Looking at the challenges women face at their place of work or even at home in India or Pakistan, among other venues, I wondered how Prof Kailas Nath Kaul would have analysed the phenomenon. The late raconteur believed that our languages harboured our ugly past, samples of which may still be lodged in our DNA waiting to jump out at a tiny provocation.
Being a Lucknow-based brother of Nehru’s wife, Kamala, Kaul Saahab was a permanent invitee at family gatherings among the city elite. He was also a botanist by training, and set up the city’s fabled botanical gardens where as a child I first saw Nehru.
According to Prof Kaul, certain phrases in Indian languages are commonly used in a quarrel or even in jest, and that reveals a cannibal past. Likewise, mothers, sisters and daughters are at the receiving end of a widely accepted sexual violence that’s ingrained in our daily conversation.
People threaten to drink each other’s blood, chew each other raw or eat one alive, or make mincemeat of the other at the drop of a hat. Even a vegetarian doesn’t have trouble at the prospect of a blood-drenched threat in a rage. Where did we recently see a foetus plucked from the womb of a slaughtered woman and hoisted on a sword to a mob’s glee?
I believe the cause of women’s liberation or equality in our region continues to be challenged by a deep-seated culture of male violence, of which they were victims then and remain so today.
It has been argued that the Mahabharata may have been fought to the bitter end between warring men, but it was a war waged over the winning and losing of a helpless woman in a game of dice between two powerful groups.
In more contemporary times, women are stoned to death in so-called honour killings in Pakistan. The phenomenon is a South Asia-wide malaise.
As a journalist, I have met the kangaroo court that ordered the torture and murder of a boy and a girl from different castes in Barsana near Mathura, the legendary Radha’s village, after they had apparently eloped. The upper caste chiefs of the girl’s village disapproved and the police looked the other way. The victims were first hanged low by a banyan tree, and their bodies tortured, before they were thrown on a pyre amid bizarre public rejoicing.
At one level, the pervasive abuse of women might seem like a particularly tribal or rural phenomenon, but Tehmina Durrani revealed years ago how gender violence and an inbuilt injustice against women has been woven in our modern power structures.
It is thus that in cosmopolitan Mumbai, MeToo-inspired women have publicly spoken of their experiences of rape and harassment in the movie world, while in Delhi, senior and respected journalists are in the dock for alleged abuse of their women colleagues.
Can MeToo succeed in a culture where children are married off for social or economic exigencies?
The accused men are not unconnected with their social origins, nor for that matter are the women. Part of the problem lies in not respecting the facts of history.
A well-regarded parochial historian has argued, for example, that Hindus have had a social renaissance, which Indian Muslims lacked. That’s an exaggeration given the fact that there were liberalising elements in both communities and both were bludgeoned by a surge of reaction from within their folds.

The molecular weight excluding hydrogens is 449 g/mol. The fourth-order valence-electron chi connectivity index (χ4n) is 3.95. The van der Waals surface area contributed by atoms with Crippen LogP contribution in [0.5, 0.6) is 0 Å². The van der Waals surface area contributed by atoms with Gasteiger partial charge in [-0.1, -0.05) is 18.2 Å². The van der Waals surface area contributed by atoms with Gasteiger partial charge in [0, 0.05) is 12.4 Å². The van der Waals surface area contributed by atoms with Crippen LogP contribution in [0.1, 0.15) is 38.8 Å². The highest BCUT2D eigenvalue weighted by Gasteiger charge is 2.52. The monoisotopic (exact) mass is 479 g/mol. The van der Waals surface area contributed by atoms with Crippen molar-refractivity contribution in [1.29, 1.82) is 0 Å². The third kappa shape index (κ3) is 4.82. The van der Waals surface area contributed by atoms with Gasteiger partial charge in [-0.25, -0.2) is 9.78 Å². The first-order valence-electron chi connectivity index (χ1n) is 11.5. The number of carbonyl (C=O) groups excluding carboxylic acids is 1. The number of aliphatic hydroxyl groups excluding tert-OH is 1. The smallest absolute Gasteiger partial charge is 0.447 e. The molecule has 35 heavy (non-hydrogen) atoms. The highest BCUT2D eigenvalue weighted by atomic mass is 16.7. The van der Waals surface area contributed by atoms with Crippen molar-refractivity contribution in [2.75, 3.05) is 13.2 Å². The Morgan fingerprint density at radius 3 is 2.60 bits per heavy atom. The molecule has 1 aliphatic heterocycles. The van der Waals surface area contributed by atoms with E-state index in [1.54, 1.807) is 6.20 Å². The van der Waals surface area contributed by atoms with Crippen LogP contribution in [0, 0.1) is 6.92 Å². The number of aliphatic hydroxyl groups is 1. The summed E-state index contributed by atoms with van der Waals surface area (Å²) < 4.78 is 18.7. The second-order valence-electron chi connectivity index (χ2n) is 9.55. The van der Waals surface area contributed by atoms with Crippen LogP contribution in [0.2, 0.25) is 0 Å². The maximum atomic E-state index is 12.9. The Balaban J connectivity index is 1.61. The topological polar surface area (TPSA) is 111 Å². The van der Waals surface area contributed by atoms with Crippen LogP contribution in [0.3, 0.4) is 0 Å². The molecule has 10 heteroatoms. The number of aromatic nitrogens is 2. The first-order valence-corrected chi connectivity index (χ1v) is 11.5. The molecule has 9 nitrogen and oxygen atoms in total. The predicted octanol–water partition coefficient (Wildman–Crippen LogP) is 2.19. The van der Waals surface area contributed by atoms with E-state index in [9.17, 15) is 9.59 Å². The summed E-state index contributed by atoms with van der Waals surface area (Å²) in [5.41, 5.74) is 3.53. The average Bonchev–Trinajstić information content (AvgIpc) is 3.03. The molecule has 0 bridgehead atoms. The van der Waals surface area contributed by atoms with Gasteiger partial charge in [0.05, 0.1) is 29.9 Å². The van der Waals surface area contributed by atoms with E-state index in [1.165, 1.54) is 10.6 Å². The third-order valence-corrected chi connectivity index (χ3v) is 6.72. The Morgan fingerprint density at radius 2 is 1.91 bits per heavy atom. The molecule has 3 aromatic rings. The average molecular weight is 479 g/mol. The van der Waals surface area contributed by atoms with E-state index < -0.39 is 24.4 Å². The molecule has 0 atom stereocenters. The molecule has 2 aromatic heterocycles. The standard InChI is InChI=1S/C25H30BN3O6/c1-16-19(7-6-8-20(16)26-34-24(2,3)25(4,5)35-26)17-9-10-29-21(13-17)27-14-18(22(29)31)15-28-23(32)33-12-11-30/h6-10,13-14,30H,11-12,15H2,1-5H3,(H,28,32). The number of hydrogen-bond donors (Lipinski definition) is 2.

It was the seemingly urbane men at the helm of India’s national movement who fought shy of social reforms that were pushed by a more enlightened group of men and women. The result is that child marriages, among other social evils, are pervasive in India.
It’s a direct legacy of the interventions that men like Tilak and W.C. Bonnerjee, the first head of the Indian National Congress, made against increasing the age of consent for women/girls. Can MeToo succeed in a culture where children are married off for social or economic exigencies?
While there has been a decline in child marriage across the country, research has revealed that Rajasthan has reported the highest incidence of child marriages. It is another matter that the state chief minister is female.
The study, based on the 2011 census, states that 2.5 per cent of marriages of minor girls were reported in Rajasthan, which is followed by 15 states, including Meghalaya, Arunachal Pradesh, Bihar, Uttar Pradesh, Gujarat, Sikkim, Madhya Pradesh, West Bengal, Nagaland, Assam, Maharashtra, Tripura, Dadra and Nagar Haveli, and Karnataka. Where is the renaissance? And child marriage is equally a Muslim problem.
According to the census study, 12.9pc of girls were married between the ages of 10-17 years and 43.6pc between 18-20 years. However, only 4.9pc of boys were married in the 10-17 age group, and 11.2pc in the 18-below 21 age group.
“In terms of numbers, we find that 69.5 lakh boys and 51.6 lakh girls have been married before their respective legal age according to census 2011,” says the report.
The study shows a minor decline of 0.1pc in the marriage of minor girls. The decline in rural India, between the 2001 and 2011 census, was marginally higher than in the whole of the country.
Here comes the rub: “However, the incidence of child marriage among girls increased substantially in urban India from 1.78pc in 2001 to 2.45pc in 2011… the absolute number of girls married below legal age was 5.1 million.”
Justice A.K. Sikri of the supreme court, who supervised the report, observed that there was a conflict between the ‘secular’ Prevention of the Child Marriage Act and personal laws, which needed legislative intervention for a resolution. Anyone stepping forward?
Marrying children is an offence under the secular laws, but it is only ‘voidable’ at the girl’s instance after she attains majority. Well, when she does attain majority after dodging the early marriage trap, she meets the predator at work.